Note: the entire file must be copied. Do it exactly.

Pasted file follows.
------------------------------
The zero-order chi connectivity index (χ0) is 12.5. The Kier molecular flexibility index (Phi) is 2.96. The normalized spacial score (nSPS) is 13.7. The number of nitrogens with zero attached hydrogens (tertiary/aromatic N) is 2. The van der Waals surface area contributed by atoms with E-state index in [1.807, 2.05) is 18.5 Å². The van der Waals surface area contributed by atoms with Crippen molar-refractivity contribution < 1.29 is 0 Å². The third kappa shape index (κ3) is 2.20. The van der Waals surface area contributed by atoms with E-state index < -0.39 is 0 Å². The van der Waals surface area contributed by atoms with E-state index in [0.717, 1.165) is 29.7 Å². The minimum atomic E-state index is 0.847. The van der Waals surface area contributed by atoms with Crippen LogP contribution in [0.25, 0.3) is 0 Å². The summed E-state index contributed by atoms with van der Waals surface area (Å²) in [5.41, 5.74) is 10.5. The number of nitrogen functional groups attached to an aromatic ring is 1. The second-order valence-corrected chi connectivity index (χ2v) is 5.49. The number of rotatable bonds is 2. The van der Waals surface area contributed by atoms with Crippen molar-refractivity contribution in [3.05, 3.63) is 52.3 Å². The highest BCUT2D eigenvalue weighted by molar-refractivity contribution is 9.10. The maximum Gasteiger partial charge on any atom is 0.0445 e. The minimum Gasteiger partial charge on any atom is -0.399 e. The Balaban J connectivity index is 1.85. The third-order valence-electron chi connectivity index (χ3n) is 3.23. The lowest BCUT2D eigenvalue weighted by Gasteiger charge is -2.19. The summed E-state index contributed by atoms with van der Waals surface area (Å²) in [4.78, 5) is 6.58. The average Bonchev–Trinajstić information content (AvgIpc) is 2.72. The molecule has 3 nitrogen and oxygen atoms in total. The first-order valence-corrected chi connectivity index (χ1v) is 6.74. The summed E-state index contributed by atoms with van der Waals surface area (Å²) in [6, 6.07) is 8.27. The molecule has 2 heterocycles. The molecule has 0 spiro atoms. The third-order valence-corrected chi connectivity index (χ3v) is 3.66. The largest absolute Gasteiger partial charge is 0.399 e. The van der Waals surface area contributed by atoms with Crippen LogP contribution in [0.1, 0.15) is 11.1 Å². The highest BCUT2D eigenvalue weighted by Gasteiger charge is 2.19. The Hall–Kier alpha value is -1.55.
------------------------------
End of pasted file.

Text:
The zero-order chi connectivity index (χ0) is 12.5. The Kier molecular flexibility index (Phi) is 2.96. The normalized spacial score (nSPS) is 13.7. The number of nitrogens with zero attached hydrogens (tertiary/aromatic N) is 2. The van der Waals surface area contributed by atoms with E-state index in [1.807, 2.05) is 18.5 Å². The van der Waals surface area contributed by atoms with Crippen molar-refractivity contribution < 1.29 is 0 Å². The third kappa shape index (κ3) is 2.20. The van der Waals surface area contributed by atoms with E-state index < -0.39 is 0 Å². The van der Waals surface area contributed by atoms with E-state index in [0.717, 1.165) is 29.7 Å². The minimum atomic E-state index is 0.847. The van der Waals surface area contributed by atoms with Crippen LogP contribution in [0.25, 0.3) is 0 Å². The summed E-state index contributed by atoms with van der Waals surface area (Å²) in [5.41, 5.74) is 10.5. The number of nitrogen functional groups attached to an aromatic ring is 1. The second-order valence-corrected chi connectivity index (χ2v) is 5.49. The number of rotatable bonds is 2. The van der Waals surface area contributed by atoms with Crippen molar-refractivity contribution in [3.05, 3.63) is 52.3 Å². The highest BCUT2D eigenvalue weighted by molar-refractivity contribution is 9.10. The maximum Gasteiger partial charge on any atom is 0.0445 e. The minimum Gasteiger partial charge on any atom is -0.399 e. The Balaban J connectivity index is 1.85. The third-order valence-electron chi connectivity index (χ3n) is 3.23. The lowest BCUT2D eigenvalue weighted by Gasteiger charge is -2.19. The summed E-state index contributed by atoms with van der Waals surface area (Å²) in [4.78, 5) is 6.58. The average Bonchev–Trinajstić information content (AvgIpc) is 2.72. The molecule has 3 nitrogen and oxygen atoms in total. The first-order valence-corrected chi connectivity index (χ1v) is 6.74. The summed E-state index contributed by atoms with van der Waals surface area (Å²) in [6, 6.07) is 8.27. The molecule has 2 heterocycles. The molecule has 0 spiro atoms. The third-order valence-corrected chi connectivity index (χ3v) is 3.66. The largest absolute Gasteiger partial charge is 0.399 e. The van der Waals surface area contributed by atoms with Crippen LogP contribution in [0.1, 0.15) is 11.1 Å². The highest BCUT2D eigenvalue weighted by Gasteiger charge is 2.19. The Hall–Kier alpha value is -1.55.